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In my case the error was due to the process was running. Try the next: $ sudo service vsftpd restart The service should restart with the new configuration parameters, if any.


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Start monitoring the server's log file tail -f /var/log/auth.log Add -v to get a verbose output at the client end ssh user@computerB -v This might give you more details about the cause. if the rsa and dsa keys are missing on the server, fix them by: ssh-keygen -t rsa1 -f /etc/ssh/ssh_host_rsa_key ssh-keygen -t dsa -f /etc/ssh/ssh_host_dsa_key Note: ...


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By default there is no authentication, so long as the client uses the apropriate socket number the server will accept the connection. look as SSL and SASL for some examples of authentication.


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A redirection like 3>&1 duplicates an existing file descriptor: this takes the same open file (same file, same flags, same position, etc.) and plugs it onto another “output port” of the program (another file descriptor number). (More precisely, this creates a new file descriptor that points to the same file description, but we don't) >&1 ...


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Use >&N. It's portable and as you saw, actually works with sockets. The only reason you would ever use /proc/self/fd is you are running a program that expects a file name and can't be told to use an already open file descriptor. E.g. the <(cmd...) redirection uses that, since almost all command line utilities can open a file pointed to by name, ...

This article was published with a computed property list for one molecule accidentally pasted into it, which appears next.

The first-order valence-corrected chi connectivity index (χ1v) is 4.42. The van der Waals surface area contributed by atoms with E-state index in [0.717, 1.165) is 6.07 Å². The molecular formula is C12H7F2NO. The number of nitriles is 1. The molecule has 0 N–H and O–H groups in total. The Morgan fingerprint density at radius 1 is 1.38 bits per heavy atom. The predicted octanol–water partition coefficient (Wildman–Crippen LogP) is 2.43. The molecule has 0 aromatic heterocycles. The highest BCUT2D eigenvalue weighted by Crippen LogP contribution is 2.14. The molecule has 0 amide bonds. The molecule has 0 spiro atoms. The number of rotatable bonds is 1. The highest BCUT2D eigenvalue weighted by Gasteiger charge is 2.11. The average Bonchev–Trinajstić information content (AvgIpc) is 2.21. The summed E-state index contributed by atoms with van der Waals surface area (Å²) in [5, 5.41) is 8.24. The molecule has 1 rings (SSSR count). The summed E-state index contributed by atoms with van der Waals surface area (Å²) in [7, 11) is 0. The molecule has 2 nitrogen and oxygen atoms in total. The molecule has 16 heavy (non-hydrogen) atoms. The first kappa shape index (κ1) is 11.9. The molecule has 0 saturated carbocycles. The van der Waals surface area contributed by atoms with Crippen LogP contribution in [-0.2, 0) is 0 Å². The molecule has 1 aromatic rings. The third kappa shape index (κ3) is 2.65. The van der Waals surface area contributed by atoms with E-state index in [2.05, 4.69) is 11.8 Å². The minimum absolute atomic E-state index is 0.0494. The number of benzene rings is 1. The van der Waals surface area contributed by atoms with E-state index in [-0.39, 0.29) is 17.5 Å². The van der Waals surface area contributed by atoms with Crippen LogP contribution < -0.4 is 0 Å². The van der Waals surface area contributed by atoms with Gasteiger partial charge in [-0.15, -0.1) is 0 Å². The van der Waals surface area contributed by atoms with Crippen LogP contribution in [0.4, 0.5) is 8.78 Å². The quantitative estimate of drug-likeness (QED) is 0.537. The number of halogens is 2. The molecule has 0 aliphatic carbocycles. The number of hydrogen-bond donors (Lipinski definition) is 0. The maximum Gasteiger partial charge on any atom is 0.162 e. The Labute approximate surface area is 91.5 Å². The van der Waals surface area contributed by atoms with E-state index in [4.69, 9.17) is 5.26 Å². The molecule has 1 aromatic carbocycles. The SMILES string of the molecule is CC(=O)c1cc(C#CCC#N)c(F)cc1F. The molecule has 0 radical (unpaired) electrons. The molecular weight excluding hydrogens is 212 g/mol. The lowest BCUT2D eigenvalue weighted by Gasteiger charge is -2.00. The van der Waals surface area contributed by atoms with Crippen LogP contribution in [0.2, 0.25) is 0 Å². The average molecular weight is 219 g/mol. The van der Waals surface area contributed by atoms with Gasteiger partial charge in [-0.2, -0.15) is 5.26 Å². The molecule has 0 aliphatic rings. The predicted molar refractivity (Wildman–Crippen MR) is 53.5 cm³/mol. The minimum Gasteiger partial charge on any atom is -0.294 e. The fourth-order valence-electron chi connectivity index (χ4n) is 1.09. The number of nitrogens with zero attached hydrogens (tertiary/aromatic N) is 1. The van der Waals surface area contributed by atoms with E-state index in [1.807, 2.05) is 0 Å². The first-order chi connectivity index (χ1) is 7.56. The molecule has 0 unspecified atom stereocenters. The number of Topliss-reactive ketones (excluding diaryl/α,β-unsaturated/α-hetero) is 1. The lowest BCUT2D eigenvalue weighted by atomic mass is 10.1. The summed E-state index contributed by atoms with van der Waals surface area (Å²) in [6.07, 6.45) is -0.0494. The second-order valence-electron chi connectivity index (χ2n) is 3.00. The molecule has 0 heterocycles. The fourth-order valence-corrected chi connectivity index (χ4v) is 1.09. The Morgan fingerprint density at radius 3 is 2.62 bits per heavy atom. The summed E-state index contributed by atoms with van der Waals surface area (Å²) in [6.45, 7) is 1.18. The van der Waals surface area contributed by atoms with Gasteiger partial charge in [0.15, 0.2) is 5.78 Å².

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Since OpenSSH 7.2, which was released in February 2016, %i is now supported in ControlPath expression, which expands to numeric UID. For example, ControlPath /run/user/%i/master-%l-%r@%h:%p Alternatively, if newer OpenSSH is not available, you can consider using /dev/shm for storing temporary data. It's world-writeable and is always tmpfs. Although it's ...


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When a program has connections, and after you kill the process, a timeout can be defined for the port to linger. The involved kernel variables to change that timeouts are: From: Linux TCP Tuning /proc/sys/net/ipv4/tcp_tw_reuse - This allows reusing sockets in TIME_WAIT state for new connections when it is safe from protocol viewpoint. Default ...


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netcat-openbsd supports connecting to UNIX-domain sockets. Using this you can connect to either a UNIX-domain stream socket or a UNIX-domain datagram socket, and therefore you have to tell the socket's type to netcat. for example, /dev/log file in Linux is a UNIX-domain datagram socket socket, thus nc -U /dev/log won't work. Instead use nc -uU /dev/log. ...



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